Protein: Why Is It Important & How to Get More at Breakfast

Protein: Why Is It Important & How to Get More at Breakfast

As an active individual, getting enough protein is crucial to ensure we are meeting our health and performance goals. Why is protein important and are you getting enough?

Let’s start with the basics…

What does protein do?

  • Helps build and repair lean body mass (aka muscle)
  • Supports a strong immune system
  • Used to make enzymes, hormones and other chemicals
  • Makes healthy hair, skin & nails

Benefits of a Higher Protein Diet

For those trying to lose or maintain weight, and/or build or preserve lean muscle mass, protein intake plays a huge role. Some ways getting enough protein helps with these goals include:

  • Stable energy levels throughout the day; giving us energy for workouts and preventing drops in blood sugar that often lead to cravings
  • Improved recovery after exercise (helps make lean muscle tissue)
  • Keep you satiated after a meal which can help to reduce cravings for less healthy foods and regulate appetite

But are you getting enough?

The average healthy adult needs about 0.8 g per kg of body weight per day.

However, individuals who exercise intensely and/or strength train multiple times a week have higher protein needs, closer to about 1.2- 2 g/ kg body weight.

Of course, your needs may be at the higher or lower end depending on your weight, height, age, sex, and goals. For a personalized recommendation, do not hesitate to book an appointment with Alysha our Sports Dietitian.

Common protein choices include: chicken, beef, pork, fish, eggs, chickpeas, beans, lentils, nuts, seeds, soy products (tofu, edamame, tempeh), and peanut and nut butters.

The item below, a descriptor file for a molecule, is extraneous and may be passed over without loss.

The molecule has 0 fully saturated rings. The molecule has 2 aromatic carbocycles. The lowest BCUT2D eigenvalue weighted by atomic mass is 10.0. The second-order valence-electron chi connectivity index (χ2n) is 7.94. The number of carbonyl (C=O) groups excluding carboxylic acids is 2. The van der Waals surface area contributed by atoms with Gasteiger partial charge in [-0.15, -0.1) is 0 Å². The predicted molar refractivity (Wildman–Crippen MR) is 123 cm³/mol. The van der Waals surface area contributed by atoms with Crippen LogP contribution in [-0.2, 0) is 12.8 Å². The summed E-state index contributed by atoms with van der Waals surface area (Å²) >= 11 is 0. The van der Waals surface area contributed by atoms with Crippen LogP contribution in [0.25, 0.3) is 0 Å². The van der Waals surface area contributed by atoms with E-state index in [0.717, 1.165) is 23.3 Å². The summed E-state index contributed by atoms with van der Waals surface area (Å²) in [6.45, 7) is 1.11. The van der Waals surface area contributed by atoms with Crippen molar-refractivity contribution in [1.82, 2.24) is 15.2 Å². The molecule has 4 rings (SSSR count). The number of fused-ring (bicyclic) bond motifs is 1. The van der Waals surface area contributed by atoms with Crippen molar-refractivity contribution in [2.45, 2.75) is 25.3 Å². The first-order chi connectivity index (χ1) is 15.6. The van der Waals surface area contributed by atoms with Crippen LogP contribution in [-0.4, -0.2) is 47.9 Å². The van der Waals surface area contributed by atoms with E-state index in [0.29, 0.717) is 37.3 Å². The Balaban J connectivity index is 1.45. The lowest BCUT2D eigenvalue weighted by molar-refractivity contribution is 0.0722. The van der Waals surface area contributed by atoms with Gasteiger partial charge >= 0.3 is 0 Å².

In order to make sure we are getting enough protein and absorbing it efficiently, we want to have protein throughout the day, rather than all at once.

For this reason, it is crucial to include a source of protein (or several) at every meal; we want to aim to get about 20-30 grams at a time.

Breakfast: 5 ways to add protein

Despite the benefits of having protein at every meal, a common nutrition problem is that most of us do not have enough protein, specifically at our breakfast meals. Often people will have a more carb heavy breakfast (cereal, toast, porridge, pancakes) with little protein.

Although we need carbs for energy, if our first meal of the day contains mostly carbs but lacks in protein, this can cause a blood sugar spike. This means our energy levels will rise and dip, causing us to be less productive than we would like and set us up for cravings for later on. In turn, this can impact weight loss and performance goals.

No fear, here are some simple tips to incorporate more protein into your breakfast meals!

  • Choose GREEK yogurt

Greek yogurt has twice the protein of regular yogurt. Make sure to buy plain to avoid lots of added sugar, and flavour it yourself with cocoa powder, frozen or fresh berries, sliced banana, chopped nuts, peanut/nut butters, vanilla extract, cinnamon, etc.

Per ¾ cup serving: ~18 g protein

  • Swap eggs for cereal

Boiled, poached, scrambled. Add some healthy fats such as avocado and 1-2 slices of whole grain toast. If you like cereal, keep the eggs and make sure to choose a lower sugar, higher fibre cereal.

1 egg = 6 g

  • Add hemp hearts

Sprinkle 2-3 tbsp of hemp hearts to your cereal, oatmeal, or on your toast. Hemp hearts are both an awesome source of plant-based protein as well as omega-3 healthy fats.

2 Tbsp = 7 g

4) Go nuts!

Add crushed nuts such as almonds or cashews to your cereal or porridge for a protein boost.

¼ cup almonds: 8 g

  • Play with protein powder

Add 1 scoop of your favorite protein powder to oatmeal, yogurt, chia pudding, pancake mix, smoothie… (the list goes on) to boost the protein content of your breakfast. 

  • Throw out the food rules!

There is no need to box ourselves into choosing only “conventional” foods like cereal, toast and eggs for breakfast time. Leftovers like chicken and veggies, or a bean stew, can make awesome breakfast meals too!

By Leigh Merotto, Dietetic Intern